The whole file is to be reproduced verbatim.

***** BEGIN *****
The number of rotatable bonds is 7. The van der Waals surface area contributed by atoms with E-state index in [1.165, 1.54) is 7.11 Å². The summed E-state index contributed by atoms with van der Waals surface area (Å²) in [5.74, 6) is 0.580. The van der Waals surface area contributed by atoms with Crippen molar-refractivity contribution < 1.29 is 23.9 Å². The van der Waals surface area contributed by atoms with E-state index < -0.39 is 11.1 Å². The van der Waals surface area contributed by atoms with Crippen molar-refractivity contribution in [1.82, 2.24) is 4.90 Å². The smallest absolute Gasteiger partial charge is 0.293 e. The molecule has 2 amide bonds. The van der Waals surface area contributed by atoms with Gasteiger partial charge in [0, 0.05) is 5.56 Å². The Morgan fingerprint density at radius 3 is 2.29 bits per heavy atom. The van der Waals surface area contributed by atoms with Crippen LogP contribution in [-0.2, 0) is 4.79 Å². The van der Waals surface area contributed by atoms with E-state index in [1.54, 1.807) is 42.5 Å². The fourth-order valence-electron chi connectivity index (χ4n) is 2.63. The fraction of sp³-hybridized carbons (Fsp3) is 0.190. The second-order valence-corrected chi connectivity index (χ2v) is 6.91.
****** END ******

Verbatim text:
The number of rotatable bonds is 7. The van der Waals surface area contributed by atoms with E-state index in [1.165, 1.54) is 7.11 Å². The summed E-state index contributed by atoms with van der Waals surface area (Å²) in [5.74, 6) is 0.580. The van der Waals surface area contributed by atoms with Crippen molar-refractivity contribution < 1.29 is 23.9 Å². The van der Waals surface area contributed by atoms with E-state index < -0.39 is 11.1 Å². The van der Waals surface area contributed by atoms with Crippen molar-refractivity contribution in [1.82, 2.24) is 4.90 Å². The smallest absolute Gasteiger partial charge is 0.293 e. The molecule has 2 amide bonds. The van der Waals surface area contributed by atoms with Gasteiger partial charge in [0, 0.05) is 5.56 Å². The Morgan fingerprint density at radius 3 is 2.29 bits per heavy atom. The van der Waals surface area contributed by atoms with Crippen LogP contribution in [-0.2, 0) is 4.79 Å². The van der Waals surface area contributed by atoms with E-state index in [1.54, 1.807) is 42.5 Å². The fourth-order valence-electron chi connectivity index (χ4n) is 2.63. The fraction of sp³-hybridized carbons (Fsp3) is 0.190. The second-order valence-corrected chi connectivity index (χ2v) is 6.91.